A Meat-Eater's Guide for Easing Climate Change Impacts
<p>Eliminating just two to three meat-based meals each week can go a long way toward reducing emissions and slowing the process of climate change.</p>
Of all the things that an individual can do to help slow the process of climate change -- change lightbulbs, turn down the AC, ride a bike -- few if any have as much impact as eating less meat.
So, at least, says the Environmental Working Group in its new Meat Eater's Guide to Climate Change and Health.
Yes, this is a guide for meat eaters, not an argument for a vegetarian or vegan diet, which may be too much to ask of a nation of carnivores. But just eliminating a meal or two or three of meat can have a big impact, according to EWG:
If everyone in the U.S. ate no meat or cheese just one day a week, over a year, the effect on emissions would be the equivalent of taking 7.6 million cars off the road.
If you eat one less burger per week, over a year, it’s like taking your car off the road for 320 miles or line drying your clothes half the time.
You’ll also save money -- vegetarian meals generally cost less -- and do your heart a favor, since most vegetables are lower in artery-clogging fat than meat.
I don’t entirely trust EWG, which tends to see risks everywhere. But this report strikes me as both solid and useful. To produce the report, EWG teamed up with CleanMetrics, an environmental consulting firm, to calculate carbon footprint assessments of 20 types of conventionally raised (not organic or grass-fed) meat, fish, dairy and vegetable proteins. Included in the tally are pesticides and fertilizers used to grow animal feed as well as the grazing, processing, transportation, cooking and finally, disposal of unused food.
Different meats, it turns out, have dramatically different impacts. Beef, for example, generates more than twice the emissions of pork, nearly four times that of chicken, and more than 13 times that of vegetable proteins such as beans, lentils, and tofu. Here’s a chart:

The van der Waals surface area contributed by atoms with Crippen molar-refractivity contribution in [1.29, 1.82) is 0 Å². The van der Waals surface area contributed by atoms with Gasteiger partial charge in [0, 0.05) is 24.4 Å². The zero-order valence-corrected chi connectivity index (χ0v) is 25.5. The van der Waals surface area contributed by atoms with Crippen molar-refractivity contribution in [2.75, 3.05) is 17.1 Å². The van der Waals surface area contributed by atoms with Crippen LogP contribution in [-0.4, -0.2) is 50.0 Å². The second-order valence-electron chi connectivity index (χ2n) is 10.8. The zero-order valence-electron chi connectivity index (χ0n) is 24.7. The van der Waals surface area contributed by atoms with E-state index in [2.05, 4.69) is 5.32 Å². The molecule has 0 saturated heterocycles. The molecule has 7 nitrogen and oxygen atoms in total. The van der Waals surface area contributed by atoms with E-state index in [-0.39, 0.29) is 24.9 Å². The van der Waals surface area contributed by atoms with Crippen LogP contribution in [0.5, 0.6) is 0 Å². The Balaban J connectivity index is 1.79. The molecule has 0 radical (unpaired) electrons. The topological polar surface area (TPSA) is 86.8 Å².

Notice that a kilogram of cheese has a higher carbon impact than pork, turkey or chicken. That came as a surprise to me. I was pleased to see lentils at the low end of the chart; they’re a favorite of mine.
Citing USDA data, the report also said 20% of uneaten meat in the U.S. ends up in landfills. Percentages vary by type: 40 percent of fresh and frozen fish were tossed, 31 percent of turkey, 25 percent of pork, 16 percent of beef and 12 percent of chicken.
While there’s no evidence that meat, when consumed in moderation, is unhealthy, most Americans eat far more than they need to get their daily recommended dose of protein. Eating too much meat can contribute to heart disease and obesity, and a 2009 National Cancer Institute study cited by the EWG that found people who ate the most red meat were 20 percent more likely to die of cancer and 27 percent more likely to die of heart disease than those who ate the least.
When consumers do eat meat, EWG says, they should try not to buy or order too much and, where possible, seek out grass-fed or pasture-raised meat, certified organic or unprocessed meat.
Celebrities who endorsed the guide include author Michael Pollan, author and physician Andrew Weil and chef Mario Batali. Batali is quoted as saying: “Most people in the U.S. eat way more meat than is good for them or the planet.”
For more, including recipes, check out the excellent Meatless Monday website, which is produced in association with the Johns Hopkins Bloomberg School of Public Health. The EWG told me it didn’t take money from food-industry companies to support the Meat Eaters Guide.